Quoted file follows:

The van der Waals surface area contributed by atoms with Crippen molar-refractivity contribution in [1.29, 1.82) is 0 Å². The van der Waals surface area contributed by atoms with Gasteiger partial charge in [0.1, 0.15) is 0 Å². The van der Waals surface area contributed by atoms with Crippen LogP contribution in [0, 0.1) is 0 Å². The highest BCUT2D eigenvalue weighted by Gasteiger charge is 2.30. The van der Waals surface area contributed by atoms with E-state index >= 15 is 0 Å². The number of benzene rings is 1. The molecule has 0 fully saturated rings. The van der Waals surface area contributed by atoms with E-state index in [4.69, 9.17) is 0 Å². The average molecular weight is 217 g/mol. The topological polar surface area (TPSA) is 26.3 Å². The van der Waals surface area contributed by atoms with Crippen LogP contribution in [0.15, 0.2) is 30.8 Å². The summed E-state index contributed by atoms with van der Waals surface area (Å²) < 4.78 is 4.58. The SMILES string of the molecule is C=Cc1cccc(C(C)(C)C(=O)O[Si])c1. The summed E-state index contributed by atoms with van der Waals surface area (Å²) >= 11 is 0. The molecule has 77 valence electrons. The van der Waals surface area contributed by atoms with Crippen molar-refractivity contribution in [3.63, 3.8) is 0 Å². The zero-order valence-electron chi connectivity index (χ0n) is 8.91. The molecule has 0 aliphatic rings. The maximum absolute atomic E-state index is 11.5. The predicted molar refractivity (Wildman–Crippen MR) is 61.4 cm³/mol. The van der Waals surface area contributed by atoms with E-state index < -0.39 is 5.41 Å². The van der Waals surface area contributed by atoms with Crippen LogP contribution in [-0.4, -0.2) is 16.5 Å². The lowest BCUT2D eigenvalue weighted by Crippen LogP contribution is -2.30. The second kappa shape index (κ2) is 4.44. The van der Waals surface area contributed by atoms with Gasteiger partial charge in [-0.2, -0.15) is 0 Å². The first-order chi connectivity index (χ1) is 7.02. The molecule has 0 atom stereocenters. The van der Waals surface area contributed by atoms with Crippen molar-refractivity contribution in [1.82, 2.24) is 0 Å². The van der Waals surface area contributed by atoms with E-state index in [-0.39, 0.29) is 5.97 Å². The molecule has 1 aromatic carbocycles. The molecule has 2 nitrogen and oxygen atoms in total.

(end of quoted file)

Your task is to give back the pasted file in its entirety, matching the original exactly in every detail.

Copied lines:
The van der Waals surface area contributed by atoms with Crippen molar-refractivity contribution in [1.29, 1.82) is 0 Å². The van der Waals surface area contributed by atoms with Gasteiger partial charge in [0.1, 0.15) is 0 Å². The van der Waals surface area contributed by atoms with Crippen LogP contribution in [0, 0.1) is 0 Å². The highest BCUT2D eigenvalue weighted by Gasteiger charge is 2.30. The van der Waals surface area contributed by atoms with E-state index >= 15 is 0 Å². The number of benzene rings is 1. The molecule has 0 fully saturated rings. The van der Waals surface area contributed by atoms with E-state index in [4.69, 9.17) is 0 Å². The average molecular weight is 217 g/mol. The topological polar surface area (TPSA) is 26.3 Å². The van der Waals surface area contributed by atoms with Crippen LogP contribution in [0.15, 0.2) is 30.8 Å². The summed E-state index contributed by atoms with van der Waals surface area (Å²) < 4.78 is 4.58. The SMILES string of the molecule is C=Cc1cccc(C(C)(C)C(=O)O[Si])c1. The summed E-state index contributed by atoms with van der Waals surface area (Å²) >= 11 is 0. The molecule has 77 valence electrons. The van der Waals surface area contributed by atoms with Crippen molar-refractivity contribution in [3.63, 3.8) is 0 Å². The zero-order valence-electron chi connectivity index (χ0n) is 8.91. The molecule has 0 aliphatic rings. The maximum absolute atomic E-state index is 11.5. The predicted molar refractivity (Wildman–Crippen MR) is 61.4 cm³/mol. The van der Waals surface area contributed by atoms with E-state index < -0.39 is 5.41 Å². The van der Waals surface area contributed by atoms with Crippen LogP contribution in [-0.4, -0.2) is 16.5 Å². The lowest BCUT2D eigenvalue weighted by Crippen LogP contribution is -2.30. The second kappa shape index (κ2) is 4.44. The van der Waals surface area contributed by atoms with Gasteiger partial charge in [-0.2, -0.15) is 0 Å². The first-order chi connectivity index (χ1) is 7.02. The molecule has 0 atom stereocenters. The van der Waals surface area contributed by atoms with Crippen molar-refractivity contribution in [1.82, 2.24) is 0 Å². The van der Waals surface area contributed by atoms with E-state index in [-0.39, 0.29) is 5.97 Å². The molecule has 1 aromatic carbocycles. The molecule has 2 nitrogen and oxygen atoms in total.